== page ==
Did you know that Autodesk has won 21 Academy Awards for Best Visual Effects? That’s a lot of awards. Whether you know it or not, you likely have seen the company’s product in one form or another—it has a broad portfolio of customers in the manufacturing, entertainment, architecture, and construction industries that use their 3D software to design, visualize, and simulate ideas before bringing those ideas to life. Take a look at their online gallery to see some of the many ways their software is used.
Hampered by spreadsheetsAlthough Autodesk excelled at creating 3D models, the company’s revenue planning processes were another story. As Nick Hanson, Director Finance – Worldwide Sales Finance, and former Sales Operations Finance Manager, shared at Anaplan Hub16 that Autodesk used to struggle with hundreds of disparate spreadsheets that were incapable of supporting forecasting across multiple dimensions (such as 37 local currencies and 7 different license types) in an ever-growing product portfolio. Equally frustrating was the fact that although the individual worksheets contained a lot of useful information, they were not easily accessible, prone to error and crashing—which was a problem when the executive team needed answers fast.
Smarter revenue planning to support business transformationAutodesk set out to transform their business model from a traditional perpetual license-and-maintenance approach to a cloud-based subscription model. Not only would this require more accurate planning, it would involve more complex revenue recognition processes in order to comply with new accounting rules that go into effect in most countries in 2018. Under this new accounting standard and business model, there are thousands of more levels of detail and transaction meaning there would be even more pressure on Excel—pushed way beyond its capabilities. For Autodesk, managing this transition with inconsistent and error-prone spreadsheets when senior managers need an accurate view of revenue from both an internal and external perspective was clearly out of the question. So Autodesk set out to find a planning solution that could scale to cope with the burgeoning amount of data, yet was flexible enough to address its changing business needs.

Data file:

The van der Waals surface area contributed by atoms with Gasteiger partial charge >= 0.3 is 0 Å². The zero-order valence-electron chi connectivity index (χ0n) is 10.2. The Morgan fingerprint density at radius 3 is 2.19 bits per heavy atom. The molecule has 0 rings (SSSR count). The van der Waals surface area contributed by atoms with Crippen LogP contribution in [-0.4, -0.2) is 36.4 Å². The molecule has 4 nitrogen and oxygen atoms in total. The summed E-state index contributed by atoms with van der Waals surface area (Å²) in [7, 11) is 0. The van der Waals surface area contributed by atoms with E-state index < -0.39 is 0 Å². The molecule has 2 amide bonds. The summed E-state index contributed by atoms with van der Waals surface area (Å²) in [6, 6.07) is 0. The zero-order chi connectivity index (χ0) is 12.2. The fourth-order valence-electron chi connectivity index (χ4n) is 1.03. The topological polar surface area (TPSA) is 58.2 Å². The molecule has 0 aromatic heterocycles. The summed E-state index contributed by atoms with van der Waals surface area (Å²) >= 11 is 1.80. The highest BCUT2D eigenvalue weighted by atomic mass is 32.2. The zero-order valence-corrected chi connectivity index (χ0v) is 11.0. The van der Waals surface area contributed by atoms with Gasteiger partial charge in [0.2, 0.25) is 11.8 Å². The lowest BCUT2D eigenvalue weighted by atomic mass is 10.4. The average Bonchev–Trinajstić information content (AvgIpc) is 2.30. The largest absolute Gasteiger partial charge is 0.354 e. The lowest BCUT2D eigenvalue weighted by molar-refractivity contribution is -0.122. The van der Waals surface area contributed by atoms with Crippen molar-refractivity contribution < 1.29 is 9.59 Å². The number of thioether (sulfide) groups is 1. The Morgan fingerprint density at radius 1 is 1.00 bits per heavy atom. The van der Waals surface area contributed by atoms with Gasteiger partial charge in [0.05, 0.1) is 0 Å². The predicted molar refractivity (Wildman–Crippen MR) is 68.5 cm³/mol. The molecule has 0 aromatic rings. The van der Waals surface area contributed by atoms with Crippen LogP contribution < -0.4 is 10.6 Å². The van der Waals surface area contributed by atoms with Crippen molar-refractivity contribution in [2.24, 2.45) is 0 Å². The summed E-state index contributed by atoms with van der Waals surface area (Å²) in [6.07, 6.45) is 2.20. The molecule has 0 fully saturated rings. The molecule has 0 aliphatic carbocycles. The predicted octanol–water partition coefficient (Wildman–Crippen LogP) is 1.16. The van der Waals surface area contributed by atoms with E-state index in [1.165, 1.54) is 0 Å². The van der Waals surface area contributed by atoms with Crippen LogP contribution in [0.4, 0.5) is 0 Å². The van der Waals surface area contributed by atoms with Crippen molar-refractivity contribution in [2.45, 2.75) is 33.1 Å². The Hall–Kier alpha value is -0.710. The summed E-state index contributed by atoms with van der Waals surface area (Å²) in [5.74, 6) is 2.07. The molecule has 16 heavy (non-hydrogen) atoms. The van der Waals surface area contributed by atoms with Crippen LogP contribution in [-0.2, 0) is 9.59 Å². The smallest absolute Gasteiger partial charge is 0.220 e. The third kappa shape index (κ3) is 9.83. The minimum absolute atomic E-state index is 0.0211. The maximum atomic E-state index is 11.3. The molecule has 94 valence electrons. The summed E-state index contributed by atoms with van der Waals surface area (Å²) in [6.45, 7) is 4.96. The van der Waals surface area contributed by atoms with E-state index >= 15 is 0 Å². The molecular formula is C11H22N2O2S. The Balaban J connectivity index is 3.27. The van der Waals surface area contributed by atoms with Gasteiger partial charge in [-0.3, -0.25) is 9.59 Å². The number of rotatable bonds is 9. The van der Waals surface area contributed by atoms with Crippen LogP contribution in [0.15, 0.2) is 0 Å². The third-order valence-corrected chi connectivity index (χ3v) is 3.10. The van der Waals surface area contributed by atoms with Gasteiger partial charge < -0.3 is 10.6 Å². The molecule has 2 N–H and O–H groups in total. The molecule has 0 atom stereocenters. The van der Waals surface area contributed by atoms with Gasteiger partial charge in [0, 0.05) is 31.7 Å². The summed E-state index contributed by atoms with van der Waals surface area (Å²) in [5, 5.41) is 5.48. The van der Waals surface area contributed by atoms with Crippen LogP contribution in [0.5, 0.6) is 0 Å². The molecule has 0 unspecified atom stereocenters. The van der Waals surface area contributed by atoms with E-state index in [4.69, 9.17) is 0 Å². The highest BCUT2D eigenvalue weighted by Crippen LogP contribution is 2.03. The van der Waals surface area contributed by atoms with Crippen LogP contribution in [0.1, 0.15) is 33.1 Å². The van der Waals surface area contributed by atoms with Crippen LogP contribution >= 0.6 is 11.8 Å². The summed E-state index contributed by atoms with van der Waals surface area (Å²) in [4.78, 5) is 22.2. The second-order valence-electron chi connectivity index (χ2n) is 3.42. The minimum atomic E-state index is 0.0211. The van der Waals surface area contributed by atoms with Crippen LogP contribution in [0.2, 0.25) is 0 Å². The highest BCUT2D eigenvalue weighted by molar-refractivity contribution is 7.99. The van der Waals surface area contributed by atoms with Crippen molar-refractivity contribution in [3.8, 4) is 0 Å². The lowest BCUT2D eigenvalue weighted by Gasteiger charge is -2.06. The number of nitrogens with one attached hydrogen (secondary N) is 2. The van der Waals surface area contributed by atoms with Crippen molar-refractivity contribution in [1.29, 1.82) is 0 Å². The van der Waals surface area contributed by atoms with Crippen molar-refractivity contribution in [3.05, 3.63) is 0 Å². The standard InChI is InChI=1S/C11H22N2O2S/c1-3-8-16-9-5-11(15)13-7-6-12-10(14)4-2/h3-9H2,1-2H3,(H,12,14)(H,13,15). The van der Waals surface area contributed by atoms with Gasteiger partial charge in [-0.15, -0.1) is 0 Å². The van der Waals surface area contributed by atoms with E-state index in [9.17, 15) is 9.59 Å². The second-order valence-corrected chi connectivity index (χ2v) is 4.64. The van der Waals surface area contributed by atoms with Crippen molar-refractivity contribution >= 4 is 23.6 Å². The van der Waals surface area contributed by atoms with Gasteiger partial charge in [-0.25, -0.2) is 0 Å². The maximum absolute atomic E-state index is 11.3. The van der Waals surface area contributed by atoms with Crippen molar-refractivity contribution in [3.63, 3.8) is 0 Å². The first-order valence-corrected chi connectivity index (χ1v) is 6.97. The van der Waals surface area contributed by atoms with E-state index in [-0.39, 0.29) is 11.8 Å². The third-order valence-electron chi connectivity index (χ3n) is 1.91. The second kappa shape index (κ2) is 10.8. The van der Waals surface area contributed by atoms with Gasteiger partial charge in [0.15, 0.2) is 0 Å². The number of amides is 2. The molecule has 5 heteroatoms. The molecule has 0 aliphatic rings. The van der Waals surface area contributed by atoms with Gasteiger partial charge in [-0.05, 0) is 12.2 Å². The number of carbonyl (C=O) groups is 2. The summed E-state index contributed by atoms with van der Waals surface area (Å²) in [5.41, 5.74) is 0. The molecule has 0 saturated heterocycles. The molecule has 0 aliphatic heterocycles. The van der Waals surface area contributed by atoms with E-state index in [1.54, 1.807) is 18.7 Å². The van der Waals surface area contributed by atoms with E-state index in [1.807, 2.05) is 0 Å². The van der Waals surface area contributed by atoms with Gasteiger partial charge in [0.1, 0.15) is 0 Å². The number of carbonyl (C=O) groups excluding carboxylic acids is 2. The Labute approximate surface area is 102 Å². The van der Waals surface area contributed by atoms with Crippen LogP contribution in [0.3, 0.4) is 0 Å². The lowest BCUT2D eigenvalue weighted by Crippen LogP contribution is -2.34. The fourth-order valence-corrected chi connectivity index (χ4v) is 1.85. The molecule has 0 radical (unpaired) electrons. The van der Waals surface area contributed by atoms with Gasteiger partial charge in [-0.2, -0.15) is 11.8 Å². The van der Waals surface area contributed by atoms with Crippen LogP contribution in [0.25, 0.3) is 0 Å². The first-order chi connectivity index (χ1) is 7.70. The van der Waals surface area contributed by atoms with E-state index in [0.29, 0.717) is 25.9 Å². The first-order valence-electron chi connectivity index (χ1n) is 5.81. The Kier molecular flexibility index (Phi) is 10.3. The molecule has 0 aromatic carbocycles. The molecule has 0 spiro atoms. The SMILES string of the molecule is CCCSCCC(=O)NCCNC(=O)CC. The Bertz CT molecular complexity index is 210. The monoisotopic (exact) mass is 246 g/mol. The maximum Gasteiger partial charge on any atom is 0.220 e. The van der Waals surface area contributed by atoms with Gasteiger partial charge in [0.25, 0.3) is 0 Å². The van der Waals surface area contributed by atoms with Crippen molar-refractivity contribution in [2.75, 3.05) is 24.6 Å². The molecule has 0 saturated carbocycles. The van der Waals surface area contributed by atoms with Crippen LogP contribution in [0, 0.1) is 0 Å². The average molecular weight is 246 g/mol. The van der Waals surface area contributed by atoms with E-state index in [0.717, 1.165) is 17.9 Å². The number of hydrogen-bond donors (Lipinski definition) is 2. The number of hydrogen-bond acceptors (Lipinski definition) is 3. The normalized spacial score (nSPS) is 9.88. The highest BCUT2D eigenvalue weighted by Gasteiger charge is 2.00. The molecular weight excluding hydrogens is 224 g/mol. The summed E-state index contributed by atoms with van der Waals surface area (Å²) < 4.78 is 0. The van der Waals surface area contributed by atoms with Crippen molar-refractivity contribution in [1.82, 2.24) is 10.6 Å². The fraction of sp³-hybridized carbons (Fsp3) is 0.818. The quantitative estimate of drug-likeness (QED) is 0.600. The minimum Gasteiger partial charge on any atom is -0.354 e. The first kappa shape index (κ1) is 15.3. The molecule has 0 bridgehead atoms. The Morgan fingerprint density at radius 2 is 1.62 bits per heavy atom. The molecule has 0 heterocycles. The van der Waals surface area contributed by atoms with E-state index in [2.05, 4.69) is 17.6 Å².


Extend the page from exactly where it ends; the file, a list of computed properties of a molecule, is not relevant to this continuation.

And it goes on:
Implementation: Integrated business planning with seamless revenue recognitionAfter evaluating various vendors, Autodesk chose Anaplan because it allowed the company to adopt an incremental approach to implementing integrated business planning—one that unified sales and operational planning with revenue planning, which was particularly important due to its demanding revenue recognition requirements. Some of the benefits they gained include:
- A single solution that spans sales quota and territory planning, revenue planning, sales commissions, financial planning and budgeting, revenue recognition, and financial consolidation
- A phased implementation that required no external consulting support and that eventually replaced hundreds of siloed and inaccurate spreadsheets
- An implementation that provided more granular planning and a far more intensive process without having to hire more people
- The ability to roll up a complete forecasting cycle, from sales updates to consolidated revenue reports, in a matter of hours